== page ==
When I started out in fashion Ann-Sofie Back was just a student at Central Saint Martins in London that the magazine I wrote for believed in so much that they put her on the cover of their final issue. Soon thereafter, her graduate collection was shot by Juergen Teller for Purple Magazine and Ann-Sofie Back was hailed as one of the ones to watch. This was in the early Noughties.
For a brief stint she showed in Paris but mainly she has remained in London, taking a break from showing once in a while. These days she seems to have found a way to structure her life and business that works – proper job at Cheap Monday; diffusion line BACK giving her a price point which works in Sweden; “proper” line Ann-Sofie Back Ateljé more focused.
You can tell this works just by looking at the clothes, which are more sophisticated, luxurious but also clearer in vision than I think they’ve been before.
I really thought it was a splendid collection she showed here in London on Sunday and while it was criticised by Tim Blanks at Style.com for being “unnecessarily severe”, he also said it was “positively esoteric” and compared her to Miuccia Prada.
Is it important for Swedish fashion to be seen at places like London Fashion Week? I sometimes think it would be good for Swedish brands to be subjected to the kind of competition and scrutiny you have on the international scene, but at the same time, the Swedish bubble also creates interesting stuff, like the menswear label Our Legacy which many think is the next big thing to come out of Sweden.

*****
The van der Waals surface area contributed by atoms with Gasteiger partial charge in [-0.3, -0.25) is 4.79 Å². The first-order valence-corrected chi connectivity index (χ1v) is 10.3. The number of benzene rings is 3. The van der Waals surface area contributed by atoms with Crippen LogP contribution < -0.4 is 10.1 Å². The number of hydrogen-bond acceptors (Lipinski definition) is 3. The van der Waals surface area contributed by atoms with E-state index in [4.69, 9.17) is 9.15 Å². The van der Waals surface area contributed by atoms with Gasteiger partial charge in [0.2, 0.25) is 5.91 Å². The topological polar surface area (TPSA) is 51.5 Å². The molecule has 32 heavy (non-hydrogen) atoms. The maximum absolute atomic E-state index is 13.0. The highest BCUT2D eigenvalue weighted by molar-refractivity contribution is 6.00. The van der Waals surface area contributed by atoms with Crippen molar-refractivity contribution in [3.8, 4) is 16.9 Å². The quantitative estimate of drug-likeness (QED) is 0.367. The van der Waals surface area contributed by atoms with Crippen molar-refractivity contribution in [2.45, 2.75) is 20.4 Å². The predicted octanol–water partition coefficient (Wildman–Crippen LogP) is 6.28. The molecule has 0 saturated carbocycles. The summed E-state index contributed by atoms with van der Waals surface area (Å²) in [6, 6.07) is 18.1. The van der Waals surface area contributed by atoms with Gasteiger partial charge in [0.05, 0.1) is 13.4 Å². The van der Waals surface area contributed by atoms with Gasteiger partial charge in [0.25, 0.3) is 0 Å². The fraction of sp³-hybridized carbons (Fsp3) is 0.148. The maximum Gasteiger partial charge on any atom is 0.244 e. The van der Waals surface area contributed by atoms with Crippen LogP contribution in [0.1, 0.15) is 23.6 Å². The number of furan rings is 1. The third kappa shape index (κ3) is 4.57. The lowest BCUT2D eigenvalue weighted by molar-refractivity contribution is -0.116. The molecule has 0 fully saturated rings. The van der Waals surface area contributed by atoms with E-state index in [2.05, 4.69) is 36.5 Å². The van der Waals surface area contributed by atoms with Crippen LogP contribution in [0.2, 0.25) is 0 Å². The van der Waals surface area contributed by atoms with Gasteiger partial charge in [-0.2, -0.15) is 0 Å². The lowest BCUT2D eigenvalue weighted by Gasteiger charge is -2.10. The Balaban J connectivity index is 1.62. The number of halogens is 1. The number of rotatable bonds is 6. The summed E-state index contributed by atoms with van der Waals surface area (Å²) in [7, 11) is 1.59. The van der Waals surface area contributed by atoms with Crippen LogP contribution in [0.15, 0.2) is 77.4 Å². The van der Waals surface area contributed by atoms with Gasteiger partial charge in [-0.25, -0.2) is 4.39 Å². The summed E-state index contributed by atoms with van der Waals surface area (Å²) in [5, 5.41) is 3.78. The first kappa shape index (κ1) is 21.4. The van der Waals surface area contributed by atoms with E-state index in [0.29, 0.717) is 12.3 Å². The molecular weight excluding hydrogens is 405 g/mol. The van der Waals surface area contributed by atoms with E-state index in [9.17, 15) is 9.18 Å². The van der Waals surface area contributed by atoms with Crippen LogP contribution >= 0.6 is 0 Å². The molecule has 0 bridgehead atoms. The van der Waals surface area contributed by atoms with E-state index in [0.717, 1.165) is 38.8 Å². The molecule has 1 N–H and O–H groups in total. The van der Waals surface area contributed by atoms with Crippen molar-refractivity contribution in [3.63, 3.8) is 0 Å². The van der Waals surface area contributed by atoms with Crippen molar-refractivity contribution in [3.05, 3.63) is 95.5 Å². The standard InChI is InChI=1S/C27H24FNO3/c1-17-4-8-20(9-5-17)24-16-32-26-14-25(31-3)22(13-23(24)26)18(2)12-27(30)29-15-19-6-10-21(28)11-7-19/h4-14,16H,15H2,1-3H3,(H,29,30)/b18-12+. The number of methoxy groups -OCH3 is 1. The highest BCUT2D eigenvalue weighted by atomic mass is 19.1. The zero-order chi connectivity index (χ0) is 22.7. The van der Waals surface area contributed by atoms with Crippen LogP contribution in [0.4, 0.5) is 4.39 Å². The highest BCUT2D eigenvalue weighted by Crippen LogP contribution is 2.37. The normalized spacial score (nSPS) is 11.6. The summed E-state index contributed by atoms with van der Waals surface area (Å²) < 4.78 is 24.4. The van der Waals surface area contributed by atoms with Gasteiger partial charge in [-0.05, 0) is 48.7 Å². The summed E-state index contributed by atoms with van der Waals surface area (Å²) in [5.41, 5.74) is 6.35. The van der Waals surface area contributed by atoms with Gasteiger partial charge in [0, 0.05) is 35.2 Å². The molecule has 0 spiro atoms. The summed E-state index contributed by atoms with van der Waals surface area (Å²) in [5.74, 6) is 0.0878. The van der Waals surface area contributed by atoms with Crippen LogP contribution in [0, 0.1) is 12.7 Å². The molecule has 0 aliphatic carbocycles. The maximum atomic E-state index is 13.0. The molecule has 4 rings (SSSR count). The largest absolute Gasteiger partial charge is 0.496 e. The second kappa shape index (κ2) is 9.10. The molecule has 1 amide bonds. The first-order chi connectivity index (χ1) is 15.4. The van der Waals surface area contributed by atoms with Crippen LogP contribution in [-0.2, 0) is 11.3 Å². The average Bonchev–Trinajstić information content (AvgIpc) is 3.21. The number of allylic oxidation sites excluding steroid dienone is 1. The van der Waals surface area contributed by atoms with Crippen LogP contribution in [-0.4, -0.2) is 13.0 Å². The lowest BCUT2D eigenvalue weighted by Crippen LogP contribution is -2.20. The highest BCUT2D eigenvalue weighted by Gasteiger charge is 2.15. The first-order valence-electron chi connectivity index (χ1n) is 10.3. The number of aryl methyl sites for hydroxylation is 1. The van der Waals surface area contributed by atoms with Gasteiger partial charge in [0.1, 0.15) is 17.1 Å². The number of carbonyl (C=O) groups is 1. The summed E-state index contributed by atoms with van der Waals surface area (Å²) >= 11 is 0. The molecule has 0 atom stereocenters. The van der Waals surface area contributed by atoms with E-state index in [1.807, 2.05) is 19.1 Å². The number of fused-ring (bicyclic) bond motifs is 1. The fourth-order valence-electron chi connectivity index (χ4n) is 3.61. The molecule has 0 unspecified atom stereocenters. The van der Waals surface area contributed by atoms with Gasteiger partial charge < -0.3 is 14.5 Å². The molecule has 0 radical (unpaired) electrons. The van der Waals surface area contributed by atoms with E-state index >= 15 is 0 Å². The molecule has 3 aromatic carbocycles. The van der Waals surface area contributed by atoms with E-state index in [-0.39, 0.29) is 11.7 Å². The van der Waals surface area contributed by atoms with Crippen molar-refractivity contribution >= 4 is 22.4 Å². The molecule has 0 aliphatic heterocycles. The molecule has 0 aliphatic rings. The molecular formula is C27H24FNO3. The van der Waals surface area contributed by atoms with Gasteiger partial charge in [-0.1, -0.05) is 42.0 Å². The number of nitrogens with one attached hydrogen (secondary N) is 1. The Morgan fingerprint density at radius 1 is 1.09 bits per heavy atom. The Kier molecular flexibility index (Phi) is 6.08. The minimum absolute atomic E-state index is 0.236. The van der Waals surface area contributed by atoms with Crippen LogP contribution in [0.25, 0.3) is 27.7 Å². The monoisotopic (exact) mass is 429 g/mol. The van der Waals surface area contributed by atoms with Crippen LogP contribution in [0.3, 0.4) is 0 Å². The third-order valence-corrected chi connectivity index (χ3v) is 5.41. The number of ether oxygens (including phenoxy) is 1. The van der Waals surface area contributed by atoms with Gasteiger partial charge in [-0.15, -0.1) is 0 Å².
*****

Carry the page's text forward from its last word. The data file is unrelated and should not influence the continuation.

I know that I previously said that I believe the Swedish design identity needs to be broadened, but for a lot of brands there will naturally exist some kind of sensibility that is perhaps Scandinavian. Many small Swedish designers make their shoes in Argentina (because of an Argentinian woman living in Stockholm) and I’ve heard that the Swedish shoes for women are laughed at in the Argentinian factory and seen as frumpy-looking and ugly. This might make a lot of Swedish design uninteresting in latin countries, places with a warmer climate and more feminine design aesthetic.
At the same time, the woman of Swedish fashion is perhaps more on trend than ever before. The working woman look that evolved in the Seventies, and who has been brought back by designers like Phoebe Philo at Céline, Stella McCartney and Hannah MacGibbon at Chloé, fits very well with the Swedish mentality where women want to dress in a way that signals equality, independence, intelligence and natural beauty.
Acne is also a label which has recently started showing in London, in many ways marking a new era for the denim brand. The first real show at Kensington Palace last autumn was not so well received by fashion critics, in a way showing that the exoticism of Stockholm could work in your favour. It will be interesting to see how this added scrutiny changes Acne. In a way it is a question of identity that any company reaching this level faces: in what ways are you an international brand and in what ways are you still Swedish?